No, actually I learned about global-ignores just five minutes after having
posted my proposal. :-)
From: Bob Archer [mailto:Bob.Archer_at_amsi.com]
Sent: Montag, 9. Februar 2009 16:54
To: Markus KARG; users_at_subversion.tigris.org
Subject: RE: Feature Proposal: Local Ignores
I assume you know that global-ignores are a client side configuration. These
can be used by each user to set up ignore patters for their machine. So, you
may use Emacs and want to ignore stuff that it creates while I use Studio
and want to ignore its artifacts?
I assume by asking for "local" ignores you want something like
global-ignores but have it only apply to a specific working copy? I'm not
sure what advantage this has? Also, it would be quite a pain to admin it.
You can to be copying some ignore file to each WC. Or, you have to add a
path specific ignore to some local config file?
Example: Some users will use Eclipse, others will use NetBeans, and so on.
These IDEs store additional information in the SVN working copy, and to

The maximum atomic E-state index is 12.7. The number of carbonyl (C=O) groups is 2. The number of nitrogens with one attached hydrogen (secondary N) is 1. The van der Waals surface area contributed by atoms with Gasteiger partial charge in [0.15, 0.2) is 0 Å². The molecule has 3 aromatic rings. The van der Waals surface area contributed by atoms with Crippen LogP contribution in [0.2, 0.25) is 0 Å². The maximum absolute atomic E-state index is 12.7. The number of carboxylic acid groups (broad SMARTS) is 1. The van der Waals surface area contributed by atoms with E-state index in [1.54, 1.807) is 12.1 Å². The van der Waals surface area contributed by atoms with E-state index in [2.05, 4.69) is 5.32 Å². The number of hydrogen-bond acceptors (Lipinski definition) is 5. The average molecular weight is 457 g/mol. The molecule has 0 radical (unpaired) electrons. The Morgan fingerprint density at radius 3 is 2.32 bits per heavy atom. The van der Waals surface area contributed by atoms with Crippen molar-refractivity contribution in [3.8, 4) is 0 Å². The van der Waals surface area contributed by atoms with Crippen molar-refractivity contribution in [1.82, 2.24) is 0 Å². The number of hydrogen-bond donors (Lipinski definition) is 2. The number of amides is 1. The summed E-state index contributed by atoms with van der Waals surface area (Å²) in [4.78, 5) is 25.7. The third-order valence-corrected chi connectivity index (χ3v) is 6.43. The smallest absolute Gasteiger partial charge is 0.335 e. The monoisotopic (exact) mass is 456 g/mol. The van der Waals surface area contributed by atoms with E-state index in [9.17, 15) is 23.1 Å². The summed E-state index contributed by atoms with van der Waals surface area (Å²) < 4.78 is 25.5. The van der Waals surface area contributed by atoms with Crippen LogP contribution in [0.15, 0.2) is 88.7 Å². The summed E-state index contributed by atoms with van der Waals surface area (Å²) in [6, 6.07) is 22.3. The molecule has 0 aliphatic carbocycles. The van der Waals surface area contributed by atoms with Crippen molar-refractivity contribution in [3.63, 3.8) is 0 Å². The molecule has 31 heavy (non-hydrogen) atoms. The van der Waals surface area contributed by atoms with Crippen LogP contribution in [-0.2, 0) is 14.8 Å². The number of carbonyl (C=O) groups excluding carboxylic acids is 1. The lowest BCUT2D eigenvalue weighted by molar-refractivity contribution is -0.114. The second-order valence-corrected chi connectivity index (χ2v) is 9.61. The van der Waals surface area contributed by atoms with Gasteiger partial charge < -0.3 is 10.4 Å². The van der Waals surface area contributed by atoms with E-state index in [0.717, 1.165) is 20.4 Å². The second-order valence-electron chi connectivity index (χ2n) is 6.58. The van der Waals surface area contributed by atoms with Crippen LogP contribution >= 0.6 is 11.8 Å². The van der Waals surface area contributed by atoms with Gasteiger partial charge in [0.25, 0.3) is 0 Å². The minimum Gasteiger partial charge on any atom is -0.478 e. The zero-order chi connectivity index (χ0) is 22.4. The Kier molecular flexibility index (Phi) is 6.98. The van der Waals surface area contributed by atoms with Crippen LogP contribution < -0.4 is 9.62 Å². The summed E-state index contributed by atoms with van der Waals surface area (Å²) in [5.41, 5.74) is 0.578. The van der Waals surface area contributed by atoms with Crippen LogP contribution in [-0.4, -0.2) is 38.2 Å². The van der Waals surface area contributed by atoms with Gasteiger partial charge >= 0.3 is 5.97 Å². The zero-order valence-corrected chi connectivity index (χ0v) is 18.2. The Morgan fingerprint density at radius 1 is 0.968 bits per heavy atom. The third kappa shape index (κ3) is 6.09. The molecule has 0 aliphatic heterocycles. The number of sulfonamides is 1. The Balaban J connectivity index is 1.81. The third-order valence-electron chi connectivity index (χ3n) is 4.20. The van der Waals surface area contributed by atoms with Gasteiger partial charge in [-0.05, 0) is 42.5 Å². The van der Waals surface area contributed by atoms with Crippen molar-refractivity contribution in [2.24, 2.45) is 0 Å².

prevent SVN from treating them as modifications, currently all these
artefacts have to be masked by svn:ignore. So time after time, svn:ignore
collects more and more of these things. Each new IDE leads to more
svn:ignores -- even when only one programmer in the team is using this
It makes no sense to store this information in the repository, since it is
not dependent of the project, but dependent of the programmer or his
machine. So it would make sense to have "local ignores": Things that will be
ignored by the local SVN client, but are not stored in the SVN repository
but solely (a) in the machine's configuration, (b) in the user's profile,
(c) in the local workspace.
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Received on 2009-02-10 21:12:07 CET